(8) NO SPLITTING ACES                    -.160    -.170    -.173    -.175    -.176    -.174
(9) NO SPLITTING NON – ACES              -.210    -.230    -.237    -.240    -.242    -.243
(10) NO HOLE CARD                        -.100    -.108    -.110    -.111    -.112    -.113
(11) DBL AFTER SPLITS                    +.140    +.140    +.140    +.140    +.140    +.140
(12) DBL ANY # CARDS                     +.240    +.232    +.230    +.229    +.228    +.227
(13) DBL ON 11 AFTER SPLIT               +.070    +.070    +.070    +.070    +.070    +.070
(14) DBL ON 14 AFTER SPLIT               +.050    +.050    +.050    +.050    +.050    +.050
(15) RE-SPLIT ACES                       +.030    +.055    +.063    +.067    +.070    +.072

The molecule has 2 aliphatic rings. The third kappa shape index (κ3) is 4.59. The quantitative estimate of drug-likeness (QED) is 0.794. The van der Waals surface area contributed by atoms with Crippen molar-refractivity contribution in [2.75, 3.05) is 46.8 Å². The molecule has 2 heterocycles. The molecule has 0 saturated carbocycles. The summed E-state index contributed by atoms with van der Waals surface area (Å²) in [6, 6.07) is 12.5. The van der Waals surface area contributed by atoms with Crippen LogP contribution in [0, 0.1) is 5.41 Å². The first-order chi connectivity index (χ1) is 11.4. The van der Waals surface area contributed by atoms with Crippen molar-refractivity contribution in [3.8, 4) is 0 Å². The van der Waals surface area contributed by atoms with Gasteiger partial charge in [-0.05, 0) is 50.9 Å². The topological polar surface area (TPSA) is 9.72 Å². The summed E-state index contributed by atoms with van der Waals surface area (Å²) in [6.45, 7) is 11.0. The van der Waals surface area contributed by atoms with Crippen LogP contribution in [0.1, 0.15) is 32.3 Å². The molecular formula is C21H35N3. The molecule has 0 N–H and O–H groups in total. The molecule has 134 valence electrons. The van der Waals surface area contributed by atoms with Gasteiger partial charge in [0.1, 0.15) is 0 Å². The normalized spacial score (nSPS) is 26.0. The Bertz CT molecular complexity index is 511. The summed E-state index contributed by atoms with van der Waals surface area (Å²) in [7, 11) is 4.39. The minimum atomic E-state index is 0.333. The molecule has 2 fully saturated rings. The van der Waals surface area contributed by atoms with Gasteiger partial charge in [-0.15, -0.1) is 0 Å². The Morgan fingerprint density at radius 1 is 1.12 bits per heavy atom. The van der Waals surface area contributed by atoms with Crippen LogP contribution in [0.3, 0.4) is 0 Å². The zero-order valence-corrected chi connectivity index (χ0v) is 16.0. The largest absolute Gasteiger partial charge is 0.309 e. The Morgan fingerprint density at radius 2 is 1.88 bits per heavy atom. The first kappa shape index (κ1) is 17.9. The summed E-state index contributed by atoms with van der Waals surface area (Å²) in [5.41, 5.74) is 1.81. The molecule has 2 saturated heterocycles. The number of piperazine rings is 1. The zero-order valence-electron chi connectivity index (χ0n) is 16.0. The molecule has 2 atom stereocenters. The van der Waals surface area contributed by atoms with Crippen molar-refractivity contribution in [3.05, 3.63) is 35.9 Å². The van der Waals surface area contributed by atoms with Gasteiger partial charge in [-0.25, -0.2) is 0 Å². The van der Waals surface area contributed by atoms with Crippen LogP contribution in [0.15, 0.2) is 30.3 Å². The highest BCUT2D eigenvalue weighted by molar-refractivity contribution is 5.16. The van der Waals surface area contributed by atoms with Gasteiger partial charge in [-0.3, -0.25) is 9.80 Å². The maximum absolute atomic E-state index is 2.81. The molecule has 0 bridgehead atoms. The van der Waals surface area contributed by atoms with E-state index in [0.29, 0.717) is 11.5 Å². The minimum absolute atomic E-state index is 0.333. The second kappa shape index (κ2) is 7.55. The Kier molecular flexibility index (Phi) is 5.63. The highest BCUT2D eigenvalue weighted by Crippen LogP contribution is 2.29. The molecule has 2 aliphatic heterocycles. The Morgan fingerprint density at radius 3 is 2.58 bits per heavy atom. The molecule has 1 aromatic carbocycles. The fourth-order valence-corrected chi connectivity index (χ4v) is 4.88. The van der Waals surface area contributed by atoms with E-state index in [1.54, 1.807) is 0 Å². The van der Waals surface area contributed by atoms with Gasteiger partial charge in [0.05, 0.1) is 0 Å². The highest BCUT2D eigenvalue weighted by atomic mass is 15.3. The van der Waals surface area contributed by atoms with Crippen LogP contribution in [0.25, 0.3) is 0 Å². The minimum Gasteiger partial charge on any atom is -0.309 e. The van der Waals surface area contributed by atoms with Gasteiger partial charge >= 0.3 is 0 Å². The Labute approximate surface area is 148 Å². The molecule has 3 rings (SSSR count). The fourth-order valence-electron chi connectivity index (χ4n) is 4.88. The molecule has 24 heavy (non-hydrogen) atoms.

(16) DRAW TO SPLIT ACES                  +.140    +.140    +.140    +.140    +.140    +.140
(17) SURRENDER                           +.024    +.054    +.065    +.070    +.073    +.075
(18) SURRENDER (HITS SOFT 17)            +.030    +.065    +.077    +.082    +.086    +.088
(19) EARLY SURENDR                       +.630    +.630    +.630    +.630    +.630    +.630
(20) EARLY SURENDR (HITS SOFT 17)        +.730    +.730    +.730    +.730    +.730    +.730
(21) 2 TO 1 BJ PAYOFF                    +2.320   +2.285   +2.273   +2.267   +2.264   +2.262



SYSTEM COMPARISONS

SYSTEM                  2      3    4    5        6        7        8        9    X      A

Wong‟s halves           +1.5   +1   +1   +1.5     +1       +1.5      0       -1.5 -1    -1
Revere Point Count      +1     +2   +2   +2       +2       +1        0         0  -2    -2
Dubner/Hi – Lo          +1     +1   +1   +1       +1        0        0         0  -1    -1
Ian Anderson            +1     +1   +1   +2       +1       +1        0        -1  -1    -2
Revere Advanced (‟73)   +2     +2   +3   +4       +2       +1        0        -2  -3     0